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The program I'm working on has an option to enable/disable the color codes in it's output.

I want to test if this feature works as expected. This is what I tried:

$ myprogram | grep -q '\e[32m' # testing for green color
$ myprogram | grep -q '\e'
$ myprogram | grep -q '\033'

I also tried the same commands with double backslashes and without quotes.

But none of this works.

How can test if my program output contains any color codes?

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  • Do you only want to know about sequences that change the foreground colour? Or any sequence that affects colouring (background, foreground, cursor, palette, etc.). Do you also care for also character attributes (reverse video, bold, underline, italic, standout...)? Commented Jul 20, 2020 at 10:46

2 Answers 2

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The grep command, with both its BRE and ERE variants, does not recognise a sequence representing ESC. You need either to use the perl extension (GNU grep -P) or match on a fixed shell string.

# string with shell formatting, grep uses fixed string match
( tput setaf 2; echo Green text; tput op ) | grep -Fq $'\033[32' && echo found green
found green

# grep uses Perl's PCRE match to match any colour (change "\d+" to "32" for just green)
( tput setaf 2; echo Green text; tput op ) | grep -Pq '\033\[\d+[;m]' && echo found a colour
found a colour

If your shell supports $'...string here...' formatting of strings, and you only need to match for a specific colour, I'd recommend you take that option.

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  • Thank you! For some reason I need to use a slightly different search string: '\033\[\d+;' but otherwise it works perfect!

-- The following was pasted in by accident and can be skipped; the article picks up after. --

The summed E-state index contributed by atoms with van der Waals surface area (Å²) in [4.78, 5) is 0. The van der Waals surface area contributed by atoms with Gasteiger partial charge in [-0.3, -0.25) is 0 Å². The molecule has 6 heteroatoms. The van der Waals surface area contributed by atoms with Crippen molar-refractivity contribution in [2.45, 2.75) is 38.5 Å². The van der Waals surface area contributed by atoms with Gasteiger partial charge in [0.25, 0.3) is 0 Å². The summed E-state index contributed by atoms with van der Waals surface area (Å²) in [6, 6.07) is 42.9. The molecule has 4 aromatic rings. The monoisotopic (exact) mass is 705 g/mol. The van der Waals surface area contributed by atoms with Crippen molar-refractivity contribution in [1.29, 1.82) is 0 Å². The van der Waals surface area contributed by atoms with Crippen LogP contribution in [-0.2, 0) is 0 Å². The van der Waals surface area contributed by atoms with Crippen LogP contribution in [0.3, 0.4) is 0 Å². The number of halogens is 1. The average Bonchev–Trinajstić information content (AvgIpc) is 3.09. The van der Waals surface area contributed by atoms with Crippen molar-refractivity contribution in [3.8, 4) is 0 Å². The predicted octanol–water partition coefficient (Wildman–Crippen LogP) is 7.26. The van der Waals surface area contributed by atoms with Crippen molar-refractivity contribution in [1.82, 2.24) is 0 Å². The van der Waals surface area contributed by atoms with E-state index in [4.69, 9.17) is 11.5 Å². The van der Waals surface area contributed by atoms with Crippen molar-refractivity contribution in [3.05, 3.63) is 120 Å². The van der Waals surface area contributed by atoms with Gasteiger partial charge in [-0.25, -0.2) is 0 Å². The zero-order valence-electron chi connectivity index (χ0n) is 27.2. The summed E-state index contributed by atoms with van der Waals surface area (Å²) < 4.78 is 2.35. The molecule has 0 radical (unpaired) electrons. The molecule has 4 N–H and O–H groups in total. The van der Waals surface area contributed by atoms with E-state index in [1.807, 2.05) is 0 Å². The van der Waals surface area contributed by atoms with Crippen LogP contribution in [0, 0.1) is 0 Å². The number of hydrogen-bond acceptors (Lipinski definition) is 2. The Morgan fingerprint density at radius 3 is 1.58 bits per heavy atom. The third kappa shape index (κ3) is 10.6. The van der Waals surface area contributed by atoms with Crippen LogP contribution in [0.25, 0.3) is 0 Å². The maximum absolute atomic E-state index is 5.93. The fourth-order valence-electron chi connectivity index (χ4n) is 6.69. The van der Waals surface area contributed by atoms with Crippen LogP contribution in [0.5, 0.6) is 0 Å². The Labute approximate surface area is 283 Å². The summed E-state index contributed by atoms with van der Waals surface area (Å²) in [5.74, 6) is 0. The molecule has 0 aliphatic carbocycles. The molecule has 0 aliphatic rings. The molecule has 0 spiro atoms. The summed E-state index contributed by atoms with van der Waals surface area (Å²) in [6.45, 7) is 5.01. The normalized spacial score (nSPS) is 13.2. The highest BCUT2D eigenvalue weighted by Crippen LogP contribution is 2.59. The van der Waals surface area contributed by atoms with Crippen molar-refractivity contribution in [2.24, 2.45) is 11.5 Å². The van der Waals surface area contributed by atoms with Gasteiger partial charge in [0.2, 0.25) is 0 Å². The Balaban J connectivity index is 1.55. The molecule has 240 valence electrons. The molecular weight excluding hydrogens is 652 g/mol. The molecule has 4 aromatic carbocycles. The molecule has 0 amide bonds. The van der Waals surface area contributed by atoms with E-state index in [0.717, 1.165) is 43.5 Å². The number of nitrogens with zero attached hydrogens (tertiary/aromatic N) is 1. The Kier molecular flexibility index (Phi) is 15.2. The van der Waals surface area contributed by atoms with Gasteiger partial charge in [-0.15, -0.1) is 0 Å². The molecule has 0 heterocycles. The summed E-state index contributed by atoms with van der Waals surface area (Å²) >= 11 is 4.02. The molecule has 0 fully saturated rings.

– ph_0
    Commented Jul 17, 2020 at 15:00
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    Ah yes. I'd forgotten codes can be chained. Even matching on ; isn't perfect but if it works for your application that's good enough Commented Jul 17, 2020 at 15:12
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Another thing you can do is use 'tr' to turn the escape character into something else, especially if there is a character like ^ or % or even ^A (control-A), which grep does seem to be happy with:

boldfoo=$(printf "not bold \033[1mfoo\033[m not bold")

echo $boldfoo
echo $boldfoo | tr '\033' '\001' | grep ^V^A  # Type <Ctrl-V><Ctrl-A>
# Use the return value from this to see whether there are escape characters in $boldfoo.

I have used this trick to use sed/grep to find multiline patterns -- turn into ^A, and then match on a pattern with ^A, etc. Takes some finagling as the entire input is now a single line, but it works with some effort.

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    You could use Ctrl/V ESC to add a literal Escape code into grep, and avoid the tr Commented Jul 19, 2020 at 16:16

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